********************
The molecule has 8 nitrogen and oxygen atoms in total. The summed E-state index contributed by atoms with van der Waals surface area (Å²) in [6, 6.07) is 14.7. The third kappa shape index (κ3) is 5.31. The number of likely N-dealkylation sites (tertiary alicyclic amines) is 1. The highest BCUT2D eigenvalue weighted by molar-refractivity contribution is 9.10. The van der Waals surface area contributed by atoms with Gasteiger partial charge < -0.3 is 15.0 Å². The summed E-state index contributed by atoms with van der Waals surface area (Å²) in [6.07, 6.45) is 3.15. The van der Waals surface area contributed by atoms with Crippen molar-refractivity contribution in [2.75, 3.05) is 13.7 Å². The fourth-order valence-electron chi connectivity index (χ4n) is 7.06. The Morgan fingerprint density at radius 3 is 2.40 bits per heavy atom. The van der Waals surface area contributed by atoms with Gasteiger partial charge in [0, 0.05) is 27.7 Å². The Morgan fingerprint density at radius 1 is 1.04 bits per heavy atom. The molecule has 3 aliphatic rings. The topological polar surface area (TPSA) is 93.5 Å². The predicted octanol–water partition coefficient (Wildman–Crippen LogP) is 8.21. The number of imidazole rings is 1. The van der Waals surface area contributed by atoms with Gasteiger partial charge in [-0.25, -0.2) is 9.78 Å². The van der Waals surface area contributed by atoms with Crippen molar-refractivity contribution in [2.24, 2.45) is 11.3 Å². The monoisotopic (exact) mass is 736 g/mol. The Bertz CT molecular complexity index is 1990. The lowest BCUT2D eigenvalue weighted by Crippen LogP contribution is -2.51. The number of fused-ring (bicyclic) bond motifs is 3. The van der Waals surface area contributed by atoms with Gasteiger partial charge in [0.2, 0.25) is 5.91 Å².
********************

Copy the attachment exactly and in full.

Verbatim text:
The molecule has 8 nitrogen and oxygen atoms in total. The summed E-state index contributed by atoms with van der Waals surface area (Å²) in [6, 6.07) is 14.7. The third kappa shape index (κ3) is 5.31. The number of likely N-dealkylation sites (tertiary alicyclic amines) is 1. The highest BCUT2D eigenvalue weighted by molar-refractivity contribution is 9.10. The van der Waals surface area contributed by atoms with Gasteiger partial charge < -0.3 is 15.0 Å². The summed E-state index contributed by atoms with van der Waals surface area (Å²) in [6.07, 6.45) is 3.15. The van der Waals surface area contributed by atoms with Crippen molar-refractivity contribution in [2.75, 3.05) is 13.7 Å². The fourth-order valence-electron chi connectivity index (χ4n) is 7.06. The Morgan fingerprint density at radius 3 is 2.40 bits per heavy atom. The van der Waals surface area contributed by atoms with Gasteiger partial charge in [0, 0.05) is 27.7 Å². The Morgan fingerprint density at radius 1 is 1.04 bits per heavy atom. The molecule has 3 aliphatic rings. The topological polar surface area (TPSA) is 93.5 Å². The predicted octanol–water partition coefficient (Wildman–Crippen LogP) is 8.21. The number of imidazole rings is 1. The van der Waals surface area contributed by atoms with Gasteiger partial charge in [-0.25, -0.2) is 9.78 Å². The van der Waals surface area contributed by atoms with Crippen molar-refractivity contribution in [2.24, 2.45) is 11.3 Å². The monoisotopic (exact) mass is 736 g/mol. The Bertz CT molecular complexity index is 1990. The lowest BCUT2D eigenvalue weighted by Crippen LogP contribution is -2.51. The number of fused-ring (bicyclic) bond motifs is 3. The van der Waals surface area contributed by atoms with Gasteiger partial charge in [0.2, 0.25) is 5.91 Å².